On December 6, 2010, the Android 2.3 (Gingerbread) SDK was released, based on Linux kernel 2.6.35.[33][34] Changes included:

Updated user interface design with increased simplicity and speed

Support for extra-large screen sizes and resolutions (WXGA and higher)[31]

Native support for SIP VoIP internet telephony

Faster, more intuitive text input in virtual keyboard, with improved accuracy, better suggested text and voice input mode

Enhanced copy/paste functionality, allowing users to select a word by press-hold, copy, and paste

Support for Near Field Communication (NFC), allowing the user to read an NFC tag embedded in a poster, sticker, or advertisement

New audio effects such as reverb, equalization, headphone virtualization, and bass boost

New Download Manager, giving users easy access to any file downloaded from the browser, email, or another application

Support for multiple cameras on the device, including a front-facing camera, if available

Support for WebM/VP8 video playback, and AAC audio encoding

Improved power management with a more active role in managing apps that are keeping the device awake for too long

Enhanced support for native code development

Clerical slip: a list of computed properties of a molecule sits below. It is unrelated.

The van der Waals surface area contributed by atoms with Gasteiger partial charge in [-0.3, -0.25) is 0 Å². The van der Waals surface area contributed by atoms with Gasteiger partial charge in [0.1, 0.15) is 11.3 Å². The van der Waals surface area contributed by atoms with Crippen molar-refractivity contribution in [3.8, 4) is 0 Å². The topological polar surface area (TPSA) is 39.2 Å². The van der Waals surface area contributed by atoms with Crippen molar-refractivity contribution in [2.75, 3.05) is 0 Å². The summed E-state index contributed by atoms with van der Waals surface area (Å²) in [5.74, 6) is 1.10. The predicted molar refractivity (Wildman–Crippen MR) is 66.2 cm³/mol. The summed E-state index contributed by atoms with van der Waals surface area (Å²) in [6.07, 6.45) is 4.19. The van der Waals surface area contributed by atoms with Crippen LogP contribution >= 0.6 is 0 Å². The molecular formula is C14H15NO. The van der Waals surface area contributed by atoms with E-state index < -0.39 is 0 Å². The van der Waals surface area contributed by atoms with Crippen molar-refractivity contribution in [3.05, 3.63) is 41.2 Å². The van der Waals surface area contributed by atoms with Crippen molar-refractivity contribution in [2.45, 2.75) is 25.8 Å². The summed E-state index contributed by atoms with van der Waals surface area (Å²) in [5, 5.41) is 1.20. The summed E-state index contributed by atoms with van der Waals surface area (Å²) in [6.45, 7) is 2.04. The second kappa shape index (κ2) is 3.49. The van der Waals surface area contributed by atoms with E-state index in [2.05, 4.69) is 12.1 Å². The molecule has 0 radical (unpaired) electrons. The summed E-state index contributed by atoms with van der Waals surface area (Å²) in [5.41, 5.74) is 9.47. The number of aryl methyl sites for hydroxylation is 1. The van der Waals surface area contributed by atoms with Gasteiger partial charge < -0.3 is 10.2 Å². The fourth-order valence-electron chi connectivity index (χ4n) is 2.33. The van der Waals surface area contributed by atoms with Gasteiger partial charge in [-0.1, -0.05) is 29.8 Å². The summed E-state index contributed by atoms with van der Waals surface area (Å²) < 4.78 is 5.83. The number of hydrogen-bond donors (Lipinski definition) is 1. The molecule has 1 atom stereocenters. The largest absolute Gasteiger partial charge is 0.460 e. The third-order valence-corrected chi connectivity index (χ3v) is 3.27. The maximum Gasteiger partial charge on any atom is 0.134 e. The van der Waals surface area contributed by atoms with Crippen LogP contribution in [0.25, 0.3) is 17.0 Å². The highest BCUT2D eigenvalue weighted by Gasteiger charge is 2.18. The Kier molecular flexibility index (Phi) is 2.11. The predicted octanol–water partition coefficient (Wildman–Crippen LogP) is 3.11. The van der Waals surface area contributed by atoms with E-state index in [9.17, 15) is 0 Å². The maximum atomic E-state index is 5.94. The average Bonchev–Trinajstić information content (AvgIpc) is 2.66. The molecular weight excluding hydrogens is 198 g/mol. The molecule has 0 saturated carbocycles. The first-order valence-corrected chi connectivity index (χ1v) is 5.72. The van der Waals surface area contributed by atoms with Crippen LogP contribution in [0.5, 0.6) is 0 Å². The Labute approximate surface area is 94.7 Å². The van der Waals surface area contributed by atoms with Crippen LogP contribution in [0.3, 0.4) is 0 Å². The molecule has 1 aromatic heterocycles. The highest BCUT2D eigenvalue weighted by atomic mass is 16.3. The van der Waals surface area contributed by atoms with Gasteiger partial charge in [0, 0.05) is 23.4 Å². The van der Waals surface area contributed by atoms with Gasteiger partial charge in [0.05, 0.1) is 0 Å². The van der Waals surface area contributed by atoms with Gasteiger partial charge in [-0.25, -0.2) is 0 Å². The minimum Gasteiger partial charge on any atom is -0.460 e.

Switched from YAFFS to ext4 on newer devices[35][36]

Audio, graphical, and input enhancements for game developers

Concurrent garbage collection for increased performance

Native support for more sensors (such as gyroscopes and barometers)

Android 3.x Honeycomb

On February 22, 2011, the Android 3.0 (Honeycomb) SDK - the first tablet-only Android update - was released, based on Linux kernel 2.6.36.[43][44][45][46] The first device featuring this version, the Motorola Xoom tablet, was released on February 24, 2011.[47] The update's features included:

Optimized tablet support with a new virtual and "holographic" user interface

Added System Bar, featuring quick access to notifications, status, and soft navigation buttons, available at the bottom of the screen

Added Action Bar, giving access to contextual options, navigation, widgets, or other types of content at the top of the screen

Simplified multitasking - tapping Recent Apps in the System Bar allows users to see snapshots of the tasks underway and quickly jump from one app to another

Redesigned keyboard, making typing fast, efficient and accurate on larger screen sizes

Simplified, more intuitive copy/paste interface